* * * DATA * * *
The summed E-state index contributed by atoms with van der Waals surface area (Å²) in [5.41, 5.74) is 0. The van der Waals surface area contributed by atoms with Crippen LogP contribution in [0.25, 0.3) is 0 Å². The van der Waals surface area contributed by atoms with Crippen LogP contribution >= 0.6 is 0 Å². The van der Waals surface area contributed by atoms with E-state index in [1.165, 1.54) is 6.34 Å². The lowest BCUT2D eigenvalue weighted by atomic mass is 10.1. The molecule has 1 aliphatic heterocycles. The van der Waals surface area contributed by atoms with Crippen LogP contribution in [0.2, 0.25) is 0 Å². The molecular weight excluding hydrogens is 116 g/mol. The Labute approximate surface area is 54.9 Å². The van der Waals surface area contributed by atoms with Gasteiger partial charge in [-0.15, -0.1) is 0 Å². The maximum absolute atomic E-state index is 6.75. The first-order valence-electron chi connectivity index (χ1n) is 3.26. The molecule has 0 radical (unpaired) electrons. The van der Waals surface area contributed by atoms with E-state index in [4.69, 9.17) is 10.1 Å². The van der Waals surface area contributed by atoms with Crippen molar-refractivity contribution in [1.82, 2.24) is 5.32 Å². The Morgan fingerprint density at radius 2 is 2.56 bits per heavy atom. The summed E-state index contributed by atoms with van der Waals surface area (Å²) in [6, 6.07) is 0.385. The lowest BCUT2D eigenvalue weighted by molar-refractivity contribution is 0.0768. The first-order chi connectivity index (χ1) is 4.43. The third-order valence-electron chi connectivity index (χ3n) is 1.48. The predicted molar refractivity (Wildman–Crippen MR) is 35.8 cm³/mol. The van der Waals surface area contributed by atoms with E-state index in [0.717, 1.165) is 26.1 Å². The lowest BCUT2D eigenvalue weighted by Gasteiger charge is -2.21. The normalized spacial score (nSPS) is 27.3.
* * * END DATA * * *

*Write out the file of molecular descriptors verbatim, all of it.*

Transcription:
The summed E-state index contributed by atoms with van der Waals surface area (Å²) in [5.41, 5.74) is 0. The van der Waals surface area contributed by atoms with Crippen LogP contribution in [0.25, 0.3) is 0 Å². The van der Waals surface area contributed by atoms with Crippen LogP contribution >= 0.6 is 0 Å². The van der Waals surface area contributed by atoms with E-state index in [1.165, 1.54) is 6.34 Å². The lowest BCUT2D eigenvalue weighted by atomic mass is 10.1. The molecule has 1 aliphatic heterocycles. The van der Waals surface area contributed by atoms with Crippen LogP contribution in [0.2, 0.25) is 0 Å². The molecular weight excluding hydrogens is 116 g/mol. The Labute approximate surface area is 54.9 Å². The van der Waals surface area contributed by atoms with Gasteiger partial charge in [-0.15, -0.1) is 0 Å². The maximum absolute atomic E-state index is 6.75. The first-order valence-electron chi connectivity index (χ1n) is 3.26. The molecule has 0 radical (unpaired) electrons. The van der Waals surface area contributed by atoms with E-state index in [4.69, 9.17) is 10.1 Å². The van der Waals surface area contributed by atoms with Crippen molar-refractivity contribution in [1.82, 2.24) is 5.32 Å². The Morgan fingerprint density at radius 2 is 2.56 bits per heavy atom. The summed E-state index contributed by atoms with van der Waals surface area (Å²) in [6, 6.07) is 0.385. The lowest BCUT2D eigenvalue weighted by molar-refractivity contribution is 0.0768. The first-order chi connectivity index (χ1) is 4.43. The third-order valence-electron chi connectivity index (χ3n) is 1.48. The predicted molar refractivity (Wildman–Crippen MR) is 35.8 cm³/mol. The van der Waals surface area contributed by atoms with E-state index in [0.717, 1.165) is 26.1 Å². The lowest BCUT2D eigenvalue weighted by Gasteiger charge is -2.21. The normalized spacial score (nSPS) is 27.3.